Napoleone insists that he has “no idea” what inspired Jones’ comment. “Dylan Jones is a supporter of Pitti. He always attends,” said Cianchi. “The real olive branch in this story is that every city is open to renouncing something. We are completely open,” Napoleone added.

Courtesy of Pitti Uomo

Britain’s Boys Are Back in Town

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It’s been a big week for the London Collections: Men, with Rag & Bone and Pringle of Scotland announcing that they would join the likes of Tom Ford, Alexander McQueen, and Burberry in presenting during the city’s third menswear showcase this June. “I think London is pretty much the home of menswear. Look at Savile Row and the great heritage we have. We invented the suit!” said Dylan Jones—the editor in chief of British GQ and the chair of London’s men’s collections—at an event at the British Residence in New York last night. The occasion, which drew the likes of BFC chief executive Caroline Rush, Dominic Jones, Nasir Mazhar, Sibling’s Cozette McCreery, Lou Dalton, and more, marked the announcement of London’s Spring 2014 menswear schedule. The lineup includes the above-mentioned international brands, as well as talents like Christopher Kane, Richard Nicoll, and James Long. Long, fresh out of the London Showrooms, which visited New York this week, offered, “When I started menswear in London, we had to struggle to have a voice. It was very behind womenswear. Now, all these supportive people have made [London menswear] happen, and it’s so funny being in New York and having menswear be the focus.” Caroline Rush concurred. “The womenswear designers have great recognition, but to put that spotlight on these incredible menswear brands is really important,” she said.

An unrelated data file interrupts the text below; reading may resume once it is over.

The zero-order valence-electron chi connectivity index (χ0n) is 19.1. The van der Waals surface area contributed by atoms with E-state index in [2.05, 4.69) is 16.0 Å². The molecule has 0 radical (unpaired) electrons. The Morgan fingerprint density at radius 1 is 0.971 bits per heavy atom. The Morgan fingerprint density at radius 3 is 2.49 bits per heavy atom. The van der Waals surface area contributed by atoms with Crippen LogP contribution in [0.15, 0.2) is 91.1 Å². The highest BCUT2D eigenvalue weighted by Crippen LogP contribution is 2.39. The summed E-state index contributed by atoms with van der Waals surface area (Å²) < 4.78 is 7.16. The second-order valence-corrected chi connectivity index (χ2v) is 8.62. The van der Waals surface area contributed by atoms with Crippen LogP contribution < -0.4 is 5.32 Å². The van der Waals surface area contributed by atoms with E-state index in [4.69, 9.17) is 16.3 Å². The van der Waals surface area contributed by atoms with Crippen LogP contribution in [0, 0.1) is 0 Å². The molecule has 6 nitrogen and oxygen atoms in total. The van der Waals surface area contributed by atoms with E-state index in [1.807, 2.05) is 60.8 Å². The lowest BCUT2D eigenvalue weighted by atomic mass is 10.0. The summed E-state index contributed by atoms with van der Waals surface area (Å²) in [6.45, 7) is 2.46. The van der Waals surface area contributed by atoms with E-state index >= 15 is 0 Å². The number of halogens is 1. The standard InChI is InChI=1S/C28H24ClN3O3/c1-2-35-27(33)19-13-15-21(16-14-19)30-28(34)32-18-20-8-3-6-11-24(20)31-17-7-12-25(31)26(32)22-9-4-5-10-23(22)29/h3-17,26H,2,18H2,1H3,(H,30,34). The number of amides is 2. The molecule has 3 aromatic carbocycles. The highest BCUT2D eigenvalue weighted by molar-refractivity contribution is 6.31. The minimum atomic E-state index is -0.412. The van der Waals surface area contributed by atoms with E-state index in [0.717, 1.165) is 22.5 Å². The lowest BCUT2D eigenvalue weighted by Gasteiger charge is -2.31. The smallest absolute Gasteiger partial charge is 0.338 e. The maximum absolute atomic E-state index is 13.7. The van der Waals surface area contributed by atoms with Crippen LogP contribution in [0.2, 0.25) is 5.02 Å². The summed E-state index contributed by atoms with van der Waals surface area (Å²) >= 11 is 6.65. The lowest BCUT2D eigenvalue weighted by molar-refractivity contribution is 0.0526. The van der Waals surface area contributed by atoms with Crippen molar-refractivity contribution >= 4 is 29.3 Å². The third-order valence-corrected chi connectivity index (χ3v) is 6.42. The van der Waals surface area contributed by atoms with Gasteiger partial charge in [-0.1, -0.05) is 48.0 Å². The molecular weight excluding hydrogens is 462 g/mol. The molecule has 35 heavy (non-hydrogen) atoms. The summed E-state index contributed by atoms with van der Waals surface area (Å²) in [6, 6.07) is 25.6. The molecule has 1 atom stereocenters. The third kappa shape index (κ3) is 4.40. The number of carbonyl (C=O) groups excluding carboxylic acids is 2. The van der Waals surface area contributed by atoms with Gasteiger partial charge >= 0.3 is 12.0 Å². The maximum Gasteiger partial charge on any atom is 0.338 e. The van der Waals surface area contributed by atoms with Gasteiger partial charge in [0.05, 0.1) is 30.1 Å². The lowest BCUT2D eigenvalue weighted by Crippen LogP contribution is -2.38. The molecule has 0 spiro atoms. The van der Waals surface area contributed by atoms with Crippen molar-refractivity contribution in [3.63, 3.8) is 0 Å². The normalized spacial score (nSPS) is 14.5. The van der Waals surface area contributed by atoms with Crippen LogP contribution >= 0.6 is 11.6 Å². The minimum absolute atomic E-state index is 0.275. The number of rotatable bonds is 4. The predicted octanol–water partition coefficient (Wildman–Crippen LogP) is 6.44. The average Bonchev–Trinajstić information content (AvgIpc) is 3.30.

One might wonder why the British Fashion Council chose to reveal the London menswear roster in Manhattan rather than on its home turf. “We’re here tonight…because so many New York designers have supported us since we launched 18 months ago,” said Jones in his speech, noting that Calvin Klein, Ralph Lauren, Tom Ford, and more had all lent a hand. He added that Tommy Hilfiger, David Furnish, Tracey Emin, and Details magazine will all be throwing “amazing” parties during the upcoming shows, which will run from June 16 to 18. “When [everyone] goes over to Milan, they’re going to have one hell of a hangover,” he laughed. The complete Spring 2014 London Collections: Men schedule is available at www.londoncollections.co.uk.

Photo: Charles Moriarty

BFC/Vogue Designer Fashion Fund Shortlist Announced